A list of some animals that change their colour in the winter.
Last week we looked at the cutest hibernators, but let's talk about a strategy that is used by some creatures that don’t hibernate in the winter. All of these species are found in the northern part of the northern hemisphere. This means that during winter, the environment is covered in snow. With everything suddenly covered in a layer of white, the animals, with their summer coat, would no longer be camouflaged. To fix this, these animals change their coat colour every winter to better match the surroundings, so let's jump into it.
Found in North America, the snowshoe hair is brown over the summer and turns white over the winter. It is called a snowshoe hare because of the long, stiff hairs on the hind legs that prevent it from sinking into the deep snow, much like a set of snowshoes. The fur has the added benefit of keeping the feet warm and creating a barrier between the skin and the frozen snow. Snowshoe hares mainly feed on twigs and bark during the winter, which is a lot harder to digest than the green leaves and new shoots that they get to munch on during the summer. Being camoflaged during the winter helps protect the snowshoe hair from its main predator, the Canadian Lynx.
The short-tailed weasel
Perhaps better known as the ermine, the short-tailed weasel is a small, elongated predator. It is related to badgers and wolverines, but not anywhere near as large. It is found in the northern parts of North America and Eurasia, where it hunts rodents in their burrows. It was hunted extensively in the 15th century, when the fur was used to line royal capes and clothing. During the summer, the ermine has a reddish brown coat with a white underbelly, which changes to all white with a black tail tip during the winter. An interesting thing about ermine reproduction is that they are not monogamous and that pups in a litter can even have different fathers.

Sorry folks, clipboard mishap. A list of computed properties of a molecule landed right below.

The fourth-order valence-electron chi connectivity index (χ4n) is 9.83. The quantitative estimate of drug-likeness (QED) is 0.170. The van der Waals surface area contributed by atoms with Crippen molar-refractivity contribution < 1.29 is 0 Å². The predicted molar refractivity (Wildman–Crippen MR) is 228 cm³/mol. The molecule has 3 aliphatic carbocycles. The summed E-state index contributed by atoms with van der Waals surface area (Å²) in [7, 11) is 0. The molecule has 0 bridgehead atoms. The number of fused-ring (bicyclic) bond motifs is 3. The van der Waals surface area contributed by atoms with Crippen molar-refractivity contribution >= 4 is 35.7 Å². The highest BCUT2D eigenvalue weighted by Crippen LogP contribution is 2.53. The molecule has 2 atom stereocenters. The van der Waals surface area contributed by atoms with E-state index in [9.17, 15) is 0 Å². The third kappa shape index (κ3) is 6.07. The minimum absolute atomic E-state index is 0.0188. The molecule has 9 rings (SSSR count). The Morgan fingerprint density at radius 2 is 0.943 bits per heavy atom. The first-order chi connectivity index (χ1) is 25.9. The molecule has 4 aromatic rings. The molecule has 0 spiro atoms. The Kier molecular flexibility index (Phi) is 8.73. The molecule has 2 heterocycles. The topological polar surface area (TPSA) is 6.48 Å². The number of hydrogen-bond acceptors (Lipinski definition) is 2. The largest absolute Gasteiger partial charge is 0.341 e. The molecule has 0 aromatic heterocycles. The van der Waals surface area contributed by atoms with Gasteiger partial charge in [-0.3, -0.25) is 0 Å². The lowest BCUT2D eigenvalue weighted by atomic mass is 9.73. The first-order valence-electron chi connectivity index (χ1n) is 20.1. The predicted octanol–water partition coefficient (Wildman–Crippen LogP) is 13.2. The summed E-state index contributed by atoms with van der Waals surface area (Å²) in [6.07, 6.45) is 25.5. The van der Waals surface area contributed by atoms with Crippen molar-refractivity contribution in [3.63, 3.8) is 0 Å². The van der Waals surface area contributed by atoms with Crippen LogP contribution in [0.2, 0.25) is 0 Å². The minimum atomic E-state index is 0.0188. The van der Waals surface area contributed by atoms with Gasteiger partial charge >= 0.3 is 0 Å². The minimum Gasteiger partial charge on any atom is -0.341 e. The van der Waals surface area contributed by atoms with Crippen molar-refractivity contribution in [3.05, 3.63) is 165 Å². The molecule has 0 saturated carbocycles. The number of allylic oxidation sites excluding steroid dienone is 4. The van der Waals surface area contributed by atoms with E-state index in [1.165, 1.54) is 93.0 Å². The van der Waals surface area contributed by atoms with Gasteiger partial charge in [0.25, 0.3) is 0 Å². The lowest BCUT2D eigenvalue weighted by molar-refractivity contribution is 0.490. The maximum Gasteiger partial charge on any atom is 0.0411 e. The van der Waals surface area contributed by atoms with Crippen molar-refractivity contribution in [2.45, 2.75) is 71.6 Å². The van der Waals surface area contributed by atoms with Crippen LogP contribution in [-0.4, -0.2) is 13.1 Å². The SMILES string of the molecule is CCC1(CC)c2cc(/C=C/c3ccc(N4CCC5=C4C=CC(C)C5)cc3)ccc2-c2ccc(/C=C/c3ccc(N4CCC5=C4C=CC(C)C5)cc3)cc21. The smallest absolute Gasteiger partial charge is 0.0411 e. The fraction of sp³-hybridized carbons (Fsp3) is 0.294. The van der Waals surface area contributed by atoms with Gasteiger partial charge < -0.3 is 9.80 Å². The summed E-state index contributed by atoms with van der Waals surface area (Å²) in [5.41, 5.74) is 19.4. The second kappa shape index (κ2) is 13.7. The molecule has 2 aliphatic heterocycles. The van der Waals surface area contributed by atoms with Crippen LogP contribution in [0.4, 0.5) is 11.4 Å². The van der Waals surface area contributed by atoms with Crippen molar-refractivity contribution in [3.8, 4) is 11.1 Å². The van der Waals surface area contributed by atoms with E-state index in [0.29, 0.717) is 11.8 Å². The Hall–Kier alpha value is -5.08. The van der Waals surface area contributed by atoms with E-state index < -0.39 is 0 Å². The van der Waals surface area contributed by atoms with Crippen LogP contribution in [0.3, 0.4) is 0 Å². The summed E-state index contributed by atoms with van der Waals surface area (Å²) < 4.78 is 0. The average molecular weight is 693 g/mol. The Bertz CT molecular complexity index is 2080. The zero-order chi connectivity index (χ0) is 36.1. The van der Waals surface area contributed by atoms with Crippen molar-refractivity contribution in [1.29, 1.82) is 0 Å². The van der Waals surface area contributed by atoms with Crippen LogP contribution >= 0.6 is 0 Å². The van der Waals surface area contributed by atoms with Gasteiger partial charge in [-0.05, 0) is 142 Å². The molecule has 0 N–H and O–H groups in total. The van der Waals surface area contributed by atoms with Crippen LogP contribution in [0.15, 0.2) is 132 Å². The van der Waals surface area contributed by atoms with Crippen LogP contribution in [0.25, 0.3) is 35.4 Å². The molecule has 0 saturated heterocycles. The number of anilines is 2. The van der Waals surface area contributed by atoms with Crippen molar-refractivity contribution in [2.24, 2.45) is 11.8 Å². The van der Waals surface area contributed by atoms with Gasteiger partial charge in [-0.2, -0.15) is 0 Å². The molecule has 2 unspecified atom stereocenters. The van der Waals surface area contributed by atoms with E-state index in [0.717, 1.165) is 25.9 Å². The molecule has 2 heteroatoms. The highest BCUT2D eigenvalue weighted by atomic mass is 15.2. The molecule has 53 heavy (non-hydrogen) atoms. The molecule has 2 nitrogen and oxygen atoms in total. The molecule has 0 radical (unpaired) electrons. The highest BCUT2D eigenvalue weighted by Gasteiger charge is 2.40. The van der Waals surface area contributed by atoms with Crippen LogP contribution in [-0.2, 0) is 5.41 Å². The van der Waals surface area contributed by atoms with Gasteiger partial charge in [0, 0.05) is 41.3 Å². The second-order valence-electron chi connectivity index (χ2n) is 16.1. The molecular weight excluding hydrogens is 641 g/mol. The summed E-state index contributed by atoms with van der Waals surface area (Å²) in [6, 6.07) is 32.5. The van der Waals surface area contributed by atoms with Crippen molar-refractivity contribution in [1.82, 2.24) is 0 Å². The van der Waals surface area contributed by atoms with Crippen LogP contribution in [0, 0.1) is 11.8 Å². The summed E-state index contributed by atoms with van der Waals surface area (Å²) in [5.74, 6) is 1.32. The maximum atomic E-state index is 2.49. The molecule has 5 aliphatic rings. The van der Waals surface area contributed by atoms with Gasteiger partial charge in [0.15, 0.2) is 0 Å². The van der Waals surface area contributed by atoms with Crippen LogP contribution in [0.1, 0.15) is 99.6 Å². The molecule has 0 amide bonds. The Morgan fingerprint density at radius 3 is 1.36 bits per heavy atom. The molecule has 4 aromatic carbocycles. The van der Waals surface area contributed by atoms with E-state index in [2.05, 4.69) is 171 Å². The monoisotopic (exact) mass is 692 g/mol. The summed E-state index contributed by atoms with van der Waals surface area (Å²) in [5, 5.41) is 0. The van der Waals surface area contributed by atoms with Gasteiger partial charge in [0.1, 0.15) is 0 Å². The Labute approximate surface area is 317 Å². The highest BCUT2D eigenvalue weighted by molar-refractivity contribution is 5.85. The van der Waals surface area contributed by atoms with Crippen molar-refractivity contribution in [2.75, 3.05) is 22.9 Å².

Image by Paul Gierszewski, used with permission
An interesting addition to this list, as not all caribou change colour in the winter. Instead, it is just a subspecies found in northern Canada and Greenland, which is also the smallest subspecies of caribou. They are silver in the summer and change to white in the winter. The hair of the caribou winter coat is hollow, much like that of a polar bear. This helps trap air in the coat, which acts as insulation between the body and the cold arctic blast. Due to the fact that they are the only subspecies that change colour, they were originally thought to be their own species, but genetic testing has put them as a subspecies.
Image by Bjorn Christian Torrisen, used with permission
The only bird on this list, the rock ptarmigan, is part of the grouse family. It is found throughout the arctic and subarctic climates of North America and Europe, including Japan. The Rock Ptarmigan has a brown coat in the summer and moults its feathers in the winter and grows white feathers instead. They are found mainly in the tundra and are also found along rocky mountain sides. Because of its remote locations, it usually isn’t very fearful of humans and can be approached fairly easily.
There are many other animals that change their colours during the winter to help provide protection from predators. Which ones stand out in your mind that we missed?